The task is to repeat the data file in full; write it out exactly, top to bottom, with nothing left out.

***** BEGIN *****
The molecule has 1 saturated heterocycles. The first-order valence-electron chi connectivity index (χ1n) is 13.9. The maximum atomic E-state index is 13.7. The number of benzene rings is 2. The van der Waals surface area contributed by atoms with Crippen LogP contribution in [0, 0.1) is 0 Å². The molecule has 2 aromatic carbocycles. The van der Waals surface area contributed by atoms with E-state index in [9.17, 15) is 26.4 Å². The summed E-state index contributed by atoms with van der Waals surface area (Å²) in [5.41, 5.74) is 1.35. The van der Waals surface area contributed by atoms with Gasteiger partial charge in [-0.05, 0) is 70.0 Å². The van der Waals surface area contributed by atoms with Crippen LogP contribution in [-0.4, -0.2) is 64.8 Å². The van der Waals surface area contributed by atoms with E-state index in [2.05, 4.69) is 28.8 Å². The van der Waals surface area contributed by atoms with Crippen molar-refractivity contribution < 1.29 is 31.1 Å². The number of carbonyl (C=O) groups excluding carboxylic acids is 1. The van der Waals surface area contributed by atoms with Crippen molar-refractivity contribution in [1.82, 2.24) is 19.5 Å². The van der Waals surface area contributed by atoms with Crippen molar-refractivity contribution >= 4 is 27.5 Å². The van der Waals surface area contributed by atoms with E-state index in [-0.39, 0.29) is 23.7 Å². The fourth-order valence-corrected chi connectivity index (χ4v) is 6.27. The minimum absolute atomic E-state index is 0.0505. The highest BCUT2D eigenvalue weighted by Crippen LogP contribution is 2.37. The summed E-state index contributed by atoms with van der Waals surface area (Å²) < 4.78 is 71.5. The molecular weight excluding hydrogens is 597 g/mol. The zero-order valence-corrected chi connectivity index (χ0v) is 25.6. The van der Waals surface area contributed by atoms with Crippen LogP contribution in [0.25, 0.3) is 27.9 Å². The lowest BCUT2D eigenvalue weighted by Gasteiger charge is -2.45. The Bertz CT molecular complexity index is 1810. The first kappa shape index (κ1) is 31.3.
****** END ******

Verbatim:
The molecule has 1 saturated heterocycles. The first-order valence-electron chi connectivity index (χ1n) is 13.9. The maximum atomic E-state index is 13.7. The number of benzene rings is 2. The van der Waals surface area contributed by atoms with Crippen LogP contribution in [0, 0.1) is 0 Å². The molecule has 2 aromatic carbocycles. The van der Waals surface area contributed by atoms with E-state index in [9.17, 15) is 26.4 Å². The summed E-state index contributed by atoms with van der Waals surface area (Å²) in [5.41, 5.74) is 1.35. The van der Waals surface area contributed by atoms with Gasteiger partial charge in [-0.05, 0) is 70.0 Å². The van der Waals surface area contributed by atoms with Crippen LogP contribution in [-0.4, -0.2) is 64.8 Å². The van der Waals surface area contributed by atoms with E-state index in [2.05, 4.69) is 28.8 Å². The van der Waals surface area contributed by atoms with Crippen molar-refractivity contribution < 1.29 is 31.1 Å². The number of carbonyl (C=O) groups excluding carboxylic acids is 1. The van der Waals surface area contributed by atoms with Crippen molar-refractivity contribution in [1.82, 2.24) is 19.5 Å². The van der Waals surface area contributed by atoms with Crippen molar-refractivity contribution >= 4 is 27.5 Å². The van der Waals surface area contributed by atoms with E-state index in [-0.39, 0.29) is 23.7 Å². The fourth-order valence-corrected chi connectivity index (χ4v) is 6.27. The minimum absolute atomic E-state index is 0.0505. The highest BCUT2D eigenvalue weighted by Crippen LogP contribution is 2.37. The summed E-state index contributed by atoms with van der Waals surface area (Å²) < 4.78 is 71.5. The molecular weight excluding hydrogens is 597 g/mol. The zero-order valence-corrected chi connectivity index (χ0v) is 25.6. The van der Waals surface area contributed by atoms with Crippen LogP contribution in [0.25, 0.3) is 27.9 Å². The lowest BCUT2D eigenvalue weighted by Gasteiger charge is -2.45. The Bertz CT molecular complexity index is 1810. The first kappa shape index (κ1) is 31.3.